In spite of this, many physicians continue to comply with the oppressors’ usurious demands, whether it be from fear of losing our certification, licensure, patients, income, or right to practice our trade at all or from the feeling of being trapped with no other way out to care for our patients and provide for our families. Other physicians are leaving the profession, and worse, they are discouraging the best and brightest from pursuing a career in medicine.
April 16th Obama signed H.R.2, known as the “DocFix,” into law. This law further deconstructs the private practice of medicine and destroys physicians’ autonomy to practice patient-centered medicine. Government bureaucrats and committees will call the shots for Medicare patients. The law actually creates Alternative Payment Models (APMs) and a Merit-based Incentive Payment System (MIPS) which require physicians to follow a government rubric on which we will be graded in grade school fashion. Physicians, now defined as “eligible providers”, will get grades from 0-100 as determined by the Secretary of Health and Human Services. The grade for doing what the Secretary prescribes is called the Composite Performance Score. The score is publically posted on the Physician Compare Internet Website of CMS, and the Secretary of HHS assigns each physician a payment adjustment factor based on this score. The payment adjustment factor will be positive, 0, or negative. Based on how well a doctor “performs” for the Secretary, the pay could be adjusted 9% up or 9% down, meaning the Secretary’s most compliant doctors will be paid 18% more than those who don’t perfectly make her wishes our commands. What will doctors put up with, and what will we do or not do for patients in order to be paid 18% more than those government deems “less quality” doctors and to avoid public humiliation on the government website? This is indeed chronic and continued abuse taken too a higher, institutionalized level.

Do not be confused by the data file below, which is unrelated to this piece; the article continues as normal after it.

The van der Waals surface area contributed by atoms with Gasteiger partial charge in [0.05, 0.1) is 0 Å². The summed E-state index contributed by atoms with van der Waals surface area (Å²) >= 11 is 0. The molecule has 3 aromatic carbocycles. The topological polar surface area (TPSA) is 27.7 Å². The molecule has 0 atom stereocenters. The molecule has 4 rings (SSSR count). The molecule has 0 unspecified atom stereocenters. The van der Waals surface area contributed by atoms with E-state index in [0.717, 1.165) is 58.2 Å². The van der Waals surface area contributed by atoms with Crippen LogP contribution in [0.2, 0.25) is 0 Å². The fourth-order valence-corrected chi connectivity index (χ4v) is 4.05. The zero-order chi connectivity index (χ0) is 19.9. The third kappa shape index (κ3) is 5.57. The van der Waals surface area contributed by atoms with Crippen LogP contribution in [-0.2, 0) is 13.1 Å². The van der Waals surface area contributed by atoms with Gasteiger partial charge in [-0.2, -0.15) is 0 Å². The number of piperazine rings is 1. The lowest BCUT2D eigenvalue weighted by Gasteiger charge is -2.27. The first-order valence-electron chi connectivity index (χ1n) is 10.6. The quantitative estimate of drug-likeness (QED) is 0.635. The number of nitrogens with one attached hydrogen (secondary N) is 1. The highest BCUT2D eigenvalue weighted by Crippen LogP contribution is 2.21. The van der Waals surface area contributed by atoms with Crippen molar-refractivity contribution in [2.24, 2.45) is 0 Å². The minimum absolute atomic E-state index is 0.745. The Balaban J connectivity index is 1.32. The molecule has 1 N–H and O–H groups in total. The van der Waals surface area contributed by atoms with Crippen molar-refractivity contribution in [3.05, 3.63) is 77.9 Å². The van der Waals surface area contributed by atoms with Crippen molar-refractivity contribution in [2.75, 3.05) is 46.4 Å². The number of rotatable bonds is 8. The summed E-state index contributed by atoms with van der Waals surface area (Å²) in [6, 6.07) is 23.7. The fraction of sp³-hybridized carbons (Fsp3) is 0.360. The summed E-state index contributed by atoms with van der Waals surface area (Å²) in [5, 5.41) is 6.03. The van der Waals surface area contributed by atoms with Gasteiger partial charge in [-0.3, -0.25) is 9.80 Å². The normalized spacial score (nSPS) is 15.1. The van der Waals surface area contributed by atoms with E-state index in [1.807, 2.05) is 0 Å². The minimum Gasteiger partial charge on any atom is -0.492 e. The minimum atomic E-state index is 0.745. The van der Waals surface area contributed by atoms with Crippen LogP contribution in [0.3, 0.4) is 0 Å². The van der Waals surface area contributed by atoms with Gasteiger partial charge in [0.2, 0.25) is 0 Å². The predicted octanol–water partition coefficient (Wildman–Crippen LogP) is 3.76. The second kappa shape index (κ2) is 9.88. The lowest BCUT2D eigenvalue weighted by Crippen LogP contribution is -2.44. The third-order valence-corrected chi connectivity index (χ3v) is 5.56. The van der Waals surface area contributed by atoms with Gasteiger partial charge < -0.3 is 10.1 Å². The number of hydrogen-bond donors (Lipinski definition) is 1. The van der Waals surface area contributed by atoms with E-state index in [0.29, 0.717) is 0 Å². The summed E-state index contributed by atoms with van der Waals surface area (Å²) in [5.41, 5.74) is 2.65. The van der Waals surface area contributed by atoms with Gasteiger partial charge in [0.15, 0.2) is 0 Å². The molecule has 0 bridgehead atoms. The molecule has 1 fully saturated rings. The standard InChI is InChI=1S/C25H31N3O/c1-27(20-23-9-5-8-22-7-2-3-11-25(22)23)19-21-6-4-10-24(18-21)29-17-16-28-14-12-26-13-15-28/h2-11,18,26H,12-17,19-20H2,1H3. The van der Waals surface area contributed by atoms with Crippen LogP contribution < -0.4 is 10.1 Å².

That Battered Physician Syndrome shares features with Battered Spouse Syndrome begs the question- is the propagation of this phenomenon in medicine related to the growing number of women in medicine? Are we more likely to submit to authoritarian domination thus allowing it to proliferate unrestrained in a dark, deafening silence until it’s too late?
Just as many spouses stay in the abusive marriage, will doctors stay in this abusive relationship? We must end this cycle before it ends us. We should apply lessons learned from battered spouses to battered physicians. Physicians must move beyond the stages of denial and guilt to enlightenment and responsibility. This abuse is happening. We are not bad, and we do not deserve this. We must make a choice; we can stay forever trapped in this dysfunctional system enabling and feeding it, or we can say “no more” and get out. It is not easy. We will have to forge a new path and start over from scratch, but we can do it right this time for the good of our patients, our profession, our nation, and our souls. They can take away everything, but our minds and hearts they cannot steal. Our skills, knowledge, experience, and code of ethics they cannot take away. They do not possess what they peddle to our patients. We must opt out of government run medicine. It is time to take responsibility. It’s our choice. Make it.